With the Federal Communications Commissioon expected to finally tackle net neutrality tomorrow, Tuesday, Dec. 21, 2010, here’s what to expect regarding Internet traffic rules.
"The rules would ban high-speed Internet providers like Comcast Corp. and Verizon Communications from blocking lawful traffic, but are expected to acknowledge their need to manage network congestion and possibly charge consumers based on Internet usage. Federal Communications Commission Chairman Julius Genachowski’s plan will likely attract the grudging support of his two fellow Democrats, analysts say, overcoming opposition from the agency’s two Republicans."
So writes Reuters. The article continues, "The Republican commissioners have said they prefer that Internet traffic remain free of regulation. ‘But I still think it’s more likely that they will work something out,’ said Rebecca Arbogast, an analyst with Stifel Nicolaus and a former division chief at the FCC. Internet providers say they should be free to manage their networks for the benefit of all users, but content providers fear disruption of access and anti-competitive behavior."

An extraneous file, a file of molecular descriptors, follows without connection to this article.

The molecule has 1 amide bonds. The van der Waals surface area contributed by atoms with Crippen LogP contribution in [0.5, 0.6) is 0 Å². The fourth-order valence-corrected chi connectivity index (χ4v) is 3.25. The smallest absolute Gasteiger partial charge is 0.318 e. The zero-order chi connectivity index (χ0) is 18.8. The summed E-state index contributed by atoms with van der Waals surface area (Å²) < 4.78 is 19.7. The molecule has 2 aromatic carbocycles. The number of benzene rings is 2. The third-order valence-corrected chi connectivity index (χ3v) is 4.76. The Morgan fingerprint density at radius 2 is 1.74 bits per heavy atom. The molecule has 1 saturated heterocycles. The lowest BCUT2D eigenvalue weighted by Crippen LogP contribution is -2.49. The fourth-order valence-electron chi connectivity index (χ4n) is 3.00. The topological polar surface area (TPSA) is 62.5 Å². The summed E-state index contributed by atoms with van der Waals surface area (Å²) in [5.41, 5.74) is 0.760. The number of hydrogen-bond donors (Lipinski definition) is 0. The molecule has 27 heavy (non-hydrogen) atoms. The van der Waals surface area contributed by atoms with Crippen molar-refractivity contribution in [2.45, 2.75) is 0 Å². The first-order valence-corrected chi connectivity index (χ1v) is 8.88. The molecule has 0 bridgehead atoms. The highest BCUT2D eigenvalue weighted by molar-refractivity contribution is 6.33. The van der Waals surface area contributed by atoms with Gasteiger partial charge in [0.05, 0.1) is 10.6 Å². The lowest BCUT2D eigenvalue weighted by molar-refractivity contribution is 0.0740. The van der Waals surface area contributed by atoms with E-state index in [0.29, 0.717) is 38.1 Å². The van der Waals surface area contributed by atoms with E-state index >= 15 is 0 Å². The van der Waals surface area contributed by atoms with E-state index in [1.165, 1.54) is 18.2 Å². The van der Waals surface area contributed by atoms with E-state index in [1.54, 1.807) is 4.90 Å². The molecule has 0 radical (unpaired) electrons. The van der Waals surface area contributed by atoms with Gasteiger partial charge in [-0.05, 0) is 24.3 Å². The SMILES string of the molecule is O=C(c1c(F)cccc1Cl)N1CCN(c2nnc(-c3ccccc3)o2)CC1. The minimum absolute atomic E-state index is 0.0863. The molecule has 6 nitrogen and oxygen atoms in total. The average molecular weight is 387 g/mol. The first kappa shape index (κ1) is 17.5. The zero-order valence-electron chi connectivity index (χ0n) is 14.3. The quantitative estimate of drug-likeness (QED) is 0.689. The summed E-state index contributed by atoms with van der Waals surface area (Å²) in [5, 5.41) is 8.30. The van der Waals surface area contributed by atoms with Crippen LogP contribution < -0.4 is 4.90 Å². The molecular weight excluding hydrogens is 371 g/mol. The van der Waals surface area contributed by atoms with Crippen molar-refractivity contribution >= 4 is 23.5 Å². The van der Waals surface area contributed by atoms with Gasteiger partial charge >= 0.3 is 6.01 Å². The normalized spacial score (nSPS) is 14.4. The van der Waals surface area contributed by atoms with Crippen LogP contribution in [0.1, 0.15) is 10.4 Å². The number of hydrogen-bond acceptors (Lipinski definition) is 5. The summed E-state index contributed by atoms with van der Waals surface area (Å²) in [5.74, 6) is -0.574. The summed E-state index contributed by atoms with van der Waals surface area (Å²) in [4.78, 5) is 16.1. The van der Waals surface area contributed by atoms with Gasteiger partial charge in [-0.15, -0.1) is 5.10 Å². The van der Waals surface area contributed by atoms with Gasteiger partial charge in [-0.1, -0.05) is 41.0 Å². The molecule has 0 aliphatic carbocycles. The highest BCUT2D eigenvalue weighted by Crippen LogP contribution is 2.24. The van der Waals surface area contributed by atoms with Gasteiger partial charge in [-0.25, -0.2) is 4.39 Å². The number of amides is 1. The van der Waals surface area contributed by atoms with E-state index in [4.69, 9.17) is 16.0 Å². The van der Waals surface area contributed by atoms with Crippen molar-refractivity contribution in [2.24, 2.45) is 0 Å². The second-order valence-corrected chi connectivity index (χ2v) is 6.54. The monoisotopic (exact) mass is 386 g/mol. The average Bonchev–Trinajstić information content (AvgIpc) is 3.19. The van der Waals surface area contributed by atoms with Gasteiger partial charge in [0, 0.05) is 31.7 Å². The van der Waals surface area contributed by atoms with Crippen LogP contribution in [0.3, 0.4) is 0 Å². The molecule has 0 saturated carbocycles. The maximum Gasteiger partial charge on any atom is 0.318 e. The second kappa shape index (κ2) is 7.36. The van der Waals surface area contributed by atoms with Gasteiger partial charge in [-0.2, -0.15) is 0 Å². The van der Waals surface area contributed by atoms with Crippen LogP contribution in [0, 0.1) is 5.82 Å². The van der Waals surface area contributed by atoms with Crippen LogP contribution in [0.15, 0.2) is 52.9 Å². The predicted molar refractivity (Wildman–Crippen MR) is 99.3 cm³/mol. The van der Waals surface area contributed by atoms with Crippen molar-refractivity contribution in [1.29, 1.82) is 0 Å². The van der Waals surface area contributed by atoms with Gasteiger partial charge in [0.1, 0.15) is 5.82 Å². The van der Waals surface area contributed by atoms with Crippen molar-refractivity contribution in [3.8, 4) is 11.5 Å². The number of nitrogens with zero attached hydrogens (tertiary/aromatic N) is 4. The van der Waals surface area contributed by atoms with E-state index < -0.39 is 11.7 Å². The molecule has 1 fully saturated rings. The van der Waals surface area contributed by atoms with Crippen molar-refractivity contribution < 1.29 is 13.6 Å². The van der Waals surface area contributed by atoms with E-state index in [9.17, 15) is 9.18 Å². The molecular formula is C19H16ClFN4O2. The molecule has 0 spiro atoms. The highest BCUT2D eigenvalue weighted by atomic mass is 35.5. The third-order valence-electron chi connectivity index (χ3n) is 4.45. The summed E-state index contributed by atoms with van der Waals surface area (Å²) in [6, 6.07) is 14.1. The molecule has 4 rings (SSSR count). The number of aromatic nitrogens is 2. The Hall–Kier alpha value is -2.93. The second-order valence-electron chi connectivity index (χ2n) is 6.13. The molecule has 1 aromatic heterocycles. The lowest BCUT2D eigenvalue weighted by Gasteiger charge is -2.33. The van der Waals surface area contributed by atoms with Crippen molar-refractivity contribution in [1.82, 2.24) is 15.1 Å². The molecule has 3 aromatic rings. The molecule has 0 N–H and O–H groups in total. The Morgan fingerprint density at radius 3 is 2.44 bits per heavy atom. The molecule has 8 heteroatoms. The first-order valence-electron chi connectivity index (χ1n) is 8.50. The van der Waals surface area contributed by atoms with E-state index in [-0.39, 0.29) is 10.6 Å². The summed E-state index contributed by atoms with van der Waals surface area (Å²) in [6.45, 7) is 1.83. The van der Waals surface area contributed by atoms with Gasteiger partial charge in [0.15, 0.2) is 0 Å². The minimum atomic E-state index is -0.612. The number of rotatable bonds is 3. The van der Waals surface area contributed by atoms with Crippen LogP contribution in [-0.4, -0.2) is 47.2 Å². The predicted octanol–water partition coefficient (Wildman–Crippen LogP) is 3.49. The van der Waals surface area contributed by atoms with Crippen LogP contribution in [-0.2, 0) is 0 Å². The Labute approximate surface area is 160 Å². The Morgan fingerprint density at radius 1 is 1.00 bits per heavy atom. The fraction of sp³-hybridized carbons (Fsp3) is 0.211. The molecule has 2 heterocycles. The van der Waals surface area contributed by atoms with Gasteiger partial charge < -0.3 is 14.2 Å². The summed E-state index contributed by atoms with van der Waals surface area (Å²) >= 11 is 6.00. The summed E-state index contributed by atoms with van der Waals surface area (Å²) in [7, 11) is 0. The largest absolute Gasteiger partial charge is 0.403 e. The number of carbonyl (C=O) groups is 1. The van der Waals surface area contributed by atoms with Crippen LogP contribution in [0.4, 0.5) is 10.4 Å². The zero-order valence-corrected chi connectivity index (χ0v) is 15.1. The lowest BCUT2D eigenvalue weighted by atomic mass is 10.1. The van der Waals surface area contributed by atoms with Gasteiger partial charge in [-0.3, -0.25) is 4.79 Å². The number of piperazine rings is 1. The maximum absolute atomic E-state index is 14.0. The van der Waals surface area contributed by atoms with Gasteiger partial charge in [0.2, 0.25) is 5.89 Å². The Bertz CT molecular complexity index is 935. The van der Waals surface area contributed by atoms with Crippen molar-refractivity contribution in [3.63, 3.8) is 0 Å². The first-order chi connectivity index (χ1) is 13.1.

Equally fascinating is all the lobbying that’s gone on about the rulemaking.
"Over the past three years, more than 150 organizations hired at least 118 outside lobbying groups to influence the outcome of the vote currently scheduled for the commission’s open meeting on Tuesday, Dec. 21, a Capital Business analysis of congressional lobbying records shows," Amanda Becker at The Washington Post writes.
After detailing some of the lobbying efforts, Becker writes, "The work of these firms and others was crucial to Genachowski’s recent indication that his proposal will ultimately include a usage-based pricing provision that grants Internet service providers ‘meaningful flexibility’ to manage their networks–a victory for ISPs. AT&T, Comcast, Verizon and Time Warner Cable have collectively employed more than 60 firms for net neutrality-related work, including shops such as Capitol Solutions, Crossroads Strategies, Ogilvy Government Relations and Quinn, Gillespie & Associates."